When you walk into the theater, the set is consumed with text - words are everywhere, on the walls, the set pieces, everywhere. One wall is completely covered with books. There are many interesting things to read and try to absorb, plus there's a call to tweet your opinions after the performance. I enjoyed reading much of the material (I've even put a couple of the books on my reading list), plus I found the projections and video interesting and the sound design very evocative. My seat neighbor kept getting confused by the sound and would stand up and look around to see where it was coming from. As always, the production photos are taken from the internet and my standard disclaimer applies (I think all these photos were taken by Joan Marcus).
stop.reset. is set in the offices of a Chicago publishing house, which specializes in African-American literature. As each employee enters the office, you can see that they are tense about something. We discover that today is the day one of them is going to be let go. I found much of the office politics very compelling, though the fact that each employee was rather a stock character and didn't seem to have much more than surface-y things going on was a bit troubling. Carl Lumbly plays the owner of the publishing house, and he is stuck between keeping the status quo and figuring out a way to move into the future.
The future is represented by the character J., who is first seen as a janitor in the office, but it's quickly apparently something else is going on with his character. I started to think he was an avatar in a video game come to life, but I'm not quite sure that's what Taylor was going for. stop.reset. is a play that takes a serious look at how ever-moving-forward technology is making current forms, like books, irrelevant. It's an intriguing premise and one I think about a lot, to be honest. I find new technologies interesting, but sometimes it feels as if they're taking over lives and making everything so impersonal. I think that Taylor is trying to walk a path between finding the idea of losing ourselves to technology repellent, but yet finds it an interesting notion to consider if it makes the categorizations by race/gender/sexuality phase out of society with the impersonalization of everything. Uh, does that even make sense?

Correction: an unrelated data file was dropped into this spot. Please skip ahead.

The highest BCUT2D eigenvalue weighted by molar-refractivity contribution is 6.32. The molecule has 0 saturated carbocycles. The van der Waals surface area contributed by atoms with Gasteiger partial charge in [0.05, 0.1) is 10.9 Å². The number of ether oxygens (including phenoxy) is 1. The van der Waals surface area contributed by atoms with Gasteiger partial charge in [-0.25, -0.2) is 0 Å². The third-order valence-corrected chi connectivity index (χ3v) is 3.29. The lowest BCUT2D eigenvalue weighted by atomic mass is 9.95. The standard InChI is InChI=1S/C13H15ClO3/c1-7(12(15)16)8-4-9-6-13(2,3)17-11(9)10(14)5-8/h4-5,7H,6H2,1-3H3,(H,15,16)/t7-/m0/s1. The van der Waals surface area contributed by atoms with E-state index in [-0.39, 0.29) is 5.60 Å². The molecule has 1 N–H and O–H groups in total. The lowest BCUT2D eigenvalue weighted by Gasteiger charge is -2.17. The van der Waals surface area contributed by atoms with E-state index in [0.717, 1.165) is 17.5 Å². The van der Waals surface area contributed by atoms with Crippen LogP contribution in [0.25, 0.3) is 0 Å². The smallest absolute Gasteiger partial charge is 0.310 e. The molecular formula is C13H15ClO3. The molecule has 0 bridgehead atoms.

I found the more concrete, interpersonal connections more compelling than the technological arguments, so maybe I'm the perfect test case for this play. :) Carl Lumbly, when he's rhapsodizing about books - their feel, their smell, their (seeming) permanence - is very moving. Each of the employees, when they're trying to keep their jobs, make understandable mistakes and have situations that were familiar to me. But I found the moving into more surreal territory imagining what we can do with technology a little harder to grasp.
Ultimately, I think I just felt overwhelmed by everything that was happening in this play. I felt as if there were too many topics being thrown at me (ageism, sexism, racism, technology, infinity), but maybe that's the point. Maybe the future will just be information being thrown around and you glom onto what interests you. I guess when I'm a captive audience, and I'm not doing the legwork for myself, I need a little more order. But that could just be me.
The talkback afterwards was wonderful and very illuminating. A few of the actors took questions from the audience and their answers were all very thoughtful and actually pretty helpful in untangling a very tangled (for me) play. I do wish Regina Taylor had been able to be there too - I think it would've been so interesting to hear her thought process on some of the choices she made. But one of the actors mentioned that he thought she perhaps intentionally wrote the play to be a bit ambiguous, for audiences to be able to take different things away with them. That's admirable, but maybe there were just a few too many choices for my taste. I was certainly interested throughout much of the play, but I'm just not sure what it added up to.
I was happy to see a very diverse audience, unlike when I was at NYTW last week, where nearly everyone in the audience looked a lot like me. Which surprised me. It was nice to see a more diverse crowd and a lot of people stayed for the talkback and actually asked some pointed questions. Sometimes at these things, the first question you get is, how do you learn all those lines?! I'm pleased to report no one asked that question. Yet another thumbs up for Signature Theatre. I'm already looking forward to my next trip there...